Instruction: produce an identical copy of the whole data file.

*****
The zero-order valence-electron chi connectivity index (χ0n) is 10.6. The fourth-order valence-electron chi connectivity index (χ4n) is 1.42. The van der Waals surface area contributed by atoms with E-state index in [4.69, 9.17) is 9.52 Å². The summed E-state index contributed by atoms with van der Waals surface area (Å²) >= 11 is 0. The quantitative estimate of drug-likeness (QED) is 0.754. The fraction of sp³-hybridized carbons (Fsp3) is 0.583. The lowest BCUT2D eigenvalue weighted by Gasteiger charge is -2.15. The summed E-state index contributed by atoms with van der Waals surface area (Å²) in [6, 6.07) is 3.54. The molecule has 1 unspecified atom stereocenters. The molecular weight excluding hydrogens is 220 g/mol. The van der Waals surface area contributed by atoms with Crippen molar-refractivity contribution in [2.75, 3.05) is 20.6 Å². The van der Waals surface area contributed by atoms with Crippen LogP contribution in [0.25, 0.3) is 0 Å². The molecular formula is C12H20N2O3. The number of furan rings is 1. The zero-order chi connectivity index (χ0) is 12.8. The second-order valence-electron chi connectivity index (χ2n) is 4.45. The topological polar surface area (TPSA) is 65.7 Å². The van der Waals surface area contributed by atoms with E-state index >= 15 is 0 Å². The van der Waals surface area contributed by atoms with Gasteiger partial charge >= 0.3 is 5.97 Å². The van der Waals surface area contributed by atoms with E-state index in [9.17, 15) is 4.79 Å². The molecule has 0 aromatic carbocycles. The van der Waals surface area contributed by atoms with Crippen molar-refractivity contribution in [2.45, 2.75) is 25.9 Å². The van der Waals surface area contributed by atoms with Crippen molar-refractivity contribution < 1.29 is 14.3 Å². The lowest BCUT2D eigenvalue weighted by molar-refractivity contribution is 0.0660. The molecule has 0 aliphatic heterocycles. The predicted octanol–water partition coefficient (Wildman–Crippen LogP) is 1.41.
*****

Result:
The zero-order valence-electron chi connectivity index (χ0n) is 10.6. The fourth-order valence-electron chi connectivity index (χ4n) is 1.42. The van der Waals surface area contributed by atoms with E-state index in [4.69, 9.17) is 9.52 Å². The summed E-state index contributed by atoms with van der Waals surface area (Å²) >= 11 is 0. The quantitative estimate of drug-likeness (QED) is 0.754. The fraction of sp³-hybridized carbons (Fsp3) is 0.583. The lowest BCUT2D eigenvalue weighted by Gasteiger charge is -2.15. The summed E-state index contributed by atoms with van der Waals surface area (Å²) in [6, 6.07) is 3.54. The molecule has 1 unspecified atom stereocenters. The molecular weight excluding hydrogens is 220 g/mol. The van der Waals surface area contributed by atoms with Crippen molar-refractivity contribution in [2.75, 3.05) is 20.6 Å². The van der Waals surface area contributed by atoms with Crippen LogP contribution in [0.25, 0.3) is 0 Å². The molecular formula is C12H20N2O3. The number of furan rings is 1. The zero-order chi connectivity index (χ0) is 12.8. The second-order valence-electron chi connectivity index (χ2n) is 4.45. The topological polar surface area (TPSA) is 65.7 Å². The van der Waals surface area contributed by atoms with E-state index >= 15 is 0 Å². The van der Waals surface area contributed by atoms with Gasteiger partial charge >= 0.3 is 5.97 Å². The van der Waals surface area contributed by atoms with E-state index in [9.17, 15) is 4.79 Å². The molecule has 0 aromatic carbocycles. The van der Waals surface area contributed by atoms with Crippen molar-refractivity contribution in [2.45, 2.75) is 25.9 Å². The van der Waals surface area contributed by atoms with Crippen molar-refractivity contribution < 1.29 is 14.3 Å². The lowest BCUT2D eigenvalue weighted by molar-refractivity contribution is 0.0660. The molecule has 0 aliphatic heterocycles. The predicted octanol–water partition coefficient (Wildman–Crippen LogP) is 1.41.